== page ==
The Ohio State University Alumni Association

Special Report Food Security

Waste not, want not?

Examining ways to minimize food losses

Dennis Heldman

Dennis Heldman, who analyzes the efficiency of food storage temperatures, visits one of Columbus' commercial distribution hubs.

Europeans used to fear the tomato. “A poison apple,” they called it. In truth, the tomato’s high acidity had caused lead to leach from pewter plates, poisoning aristocrats.

Today, the tomato is considered a superfood. But the vindicated fruit still faces challenges on its way from farm to plate. Pests, disease, weather or a labor shortage could prevent its harvest. It could be culled if considered off grade in post-harvest preparation and packing. Much of it could be wasted during processing as it becomes pizza or spaghetti sauce. Or it might sit unrefrigerated on a hot loading dock during distribution.

If the tomato isn’t As-Seen-On-TV plump and ruby red at retail, it might be cast aside by American consumers accustomed to perfection. Even if it perseveres all the way to the kitchen counter, perhaps only half is used in that time-honored recipe for stuffed poblanos. The other half eventually decomposes in a landfill.

There is more than enough food produced to feed everyone in the United States. But from farm to fork to landfill, an alarming 40 percent goes uneaten annually in this country, with consumer-level waste accounting for the greatest losses.

So why do Americans waste food?

“First, there’s no penalty,” says Dennis Heldman, ’60, ’62 MS, the Dale A. Seiberling Endowed Professor of Food Engineering in the College of Food, Agricultural, and Environmental Sciences. “Waste is built into both our economy and mindset, so we don’t pay attention to it.”

Not so in France, for example. There, laws prohibit supermarkets from discarding unsold food, redirecting it instead to charities or for use as animal feed. And European mores have led to “social supermarkets,” which stock surplus food for low-income customers.

Americans generally undervalue the groceries they buy, according to Heldman, so wasted food might not register on their economic radar. They also tend to buy too much and fail to eat leftovers. Sometimes, waste is simply a consequence of poor visibility in the refrigerator.

But often, confusion is the culprit. “Use by.” “Sell by.” “Best before.” We’ve all pondered such commands.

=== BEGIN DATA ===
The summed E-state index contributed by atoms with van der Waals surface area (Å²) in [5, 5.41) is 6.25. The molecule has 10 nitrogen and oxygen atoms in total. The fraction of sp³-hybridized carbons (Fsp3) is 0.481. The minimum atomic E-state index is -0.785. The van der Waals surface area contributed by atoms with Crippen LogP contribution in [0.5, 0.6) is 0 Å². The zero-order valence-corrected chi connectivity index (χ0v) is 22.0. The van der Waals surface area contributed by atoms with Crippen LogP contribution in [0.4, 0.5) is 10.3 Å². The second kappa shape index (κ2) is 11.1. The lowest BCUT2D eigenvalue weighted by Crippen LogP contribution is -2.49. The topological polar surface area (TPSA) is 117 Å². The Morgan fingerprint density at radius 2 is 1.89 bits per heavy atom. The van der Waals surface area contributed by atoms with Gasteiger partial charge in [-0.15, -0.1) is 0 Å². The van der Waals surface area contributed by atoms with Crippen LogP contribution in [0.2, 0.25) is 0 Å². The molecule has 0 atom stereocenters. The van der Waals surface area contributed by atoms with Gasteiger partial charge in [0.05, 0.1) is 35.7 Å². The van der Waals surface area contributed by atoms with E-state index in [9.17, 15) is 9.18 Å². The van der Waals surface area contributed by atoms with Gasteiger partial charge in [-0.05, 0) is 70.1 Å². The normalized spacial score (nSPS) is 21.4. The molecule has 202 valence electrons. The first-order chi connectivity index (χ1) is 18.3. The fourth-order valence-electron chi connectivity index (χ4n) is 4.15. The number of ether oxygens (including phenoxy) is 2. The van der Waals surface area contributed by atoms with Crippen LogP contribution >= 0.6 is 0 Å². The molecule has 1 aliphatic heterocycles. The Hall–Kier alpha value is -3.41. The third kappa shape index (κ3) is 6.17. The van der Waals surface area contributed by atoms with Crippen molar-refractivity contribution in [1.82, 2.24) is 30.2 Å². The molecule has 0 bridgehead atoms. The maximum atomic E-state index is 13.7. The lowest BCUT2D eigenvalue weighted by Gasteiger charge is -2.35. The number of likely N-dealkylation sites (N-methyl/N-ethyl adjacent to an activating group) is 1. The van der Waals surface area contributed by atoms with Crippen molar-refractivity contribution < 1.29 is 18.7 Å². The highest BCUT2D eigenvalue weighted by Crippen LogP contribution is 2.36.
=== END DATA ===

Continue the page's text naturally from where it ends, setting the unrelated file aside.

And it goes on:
Heldman says a standard, widely understood definition to explain when the eggs or juice or cheese have spoiled doesn’t exist. While dates printed on packaging typically indicate the manufacturer’s suggestion for peak quality, not for safe consumption, the perceived threat of foodborne illness is enough incentive for many to dispose of still-edible food.

Heldman has a solution.

“All we have to do is use a label that changes color,” he says, referring to the Smart Dot, a color-changing label that can be placed on products to indicate freshness or the lack thereof. As the principal investigator on advancements in shelf-life monitoring, Heldman is collaborating with Scottish company Insignia Technologies on the Smart Dot. His interest is in ensuring that the dot, which would be applied to the outside of packaging, would mimic the kinetics of quality change in the food.

“It’s a real-time, shelf-life indicator,” he says. “It would change color as a function of time and temperature at retail and [in your refrigerator]. You’d know exactly when a food was getting to the end of its usefulness so it wouldn’t spoil and go to waste.”

When Heldman was an Ohio State student studying dairy technology, basic computer programming language was in its infancy. Now, Heldman teaches students about food with the interactive e-textbook he co-wrote.

We’ve come a long way. Or have we?

Part of Heldman’s work involves studying the reactions and potential shelf life of food when frozen and stored in warehouses at different temperatures.

“The broad studies of the 1950s say that frozen food should be stored at minus 18 degrees centigrade to ensure quality and stability,” he says. “But let’s say the [chemical] reactions I might see in one type of frozen food seem to be higher at minus 18 degrees than at minus 5 degrees. That contradicts everything we’ve accepted for so long.”

As contradictions go, this one is significant. Conventional wisdom — storing food at a uniform minus 18 degrees — hasn’t been scrutinized in about seven decades, making the school of thought on frozen-food storage as old as the first transistor radio. Heldman argues that revisiting the science could transform this segment of the food system by reducing energy demand during freezing and storage while enhancing quality.

In Ohio, 23 commercial food-storage warehouses keep food at minus 18 degrees centigrade or colder. At 1 million to 4 million cubic feet in capacity, each facility devotes a significant portion of its budget to energy costs.

“The question is,” Heldman says, “do we have to keep a facility at minus 18 degrees? Can we accomplish the same at minus
10 degrees?

“People assume that the lower you hold the temperature, the better, which isn’t necessarily true. The whole system has to be analyzed and reviewed in today’s context if we want to reduce waste. It becomes a product-by-product investigation.”

Heldman and colleagues in his college are working with Columbus-area food hubs now. Ultimately, warehouse operators would use the results of the researchers’ real-time simulations to manage their facilities in the most efficient way possible. Through reorganization, companies would save energy and money.

“All foods that we waste have investments in energy. When we waste the food, we’re also wasting the energy. What sense does that make? If we’re just more logical in how we handle food, we can focus more on getting nutrients to the people who need it.”

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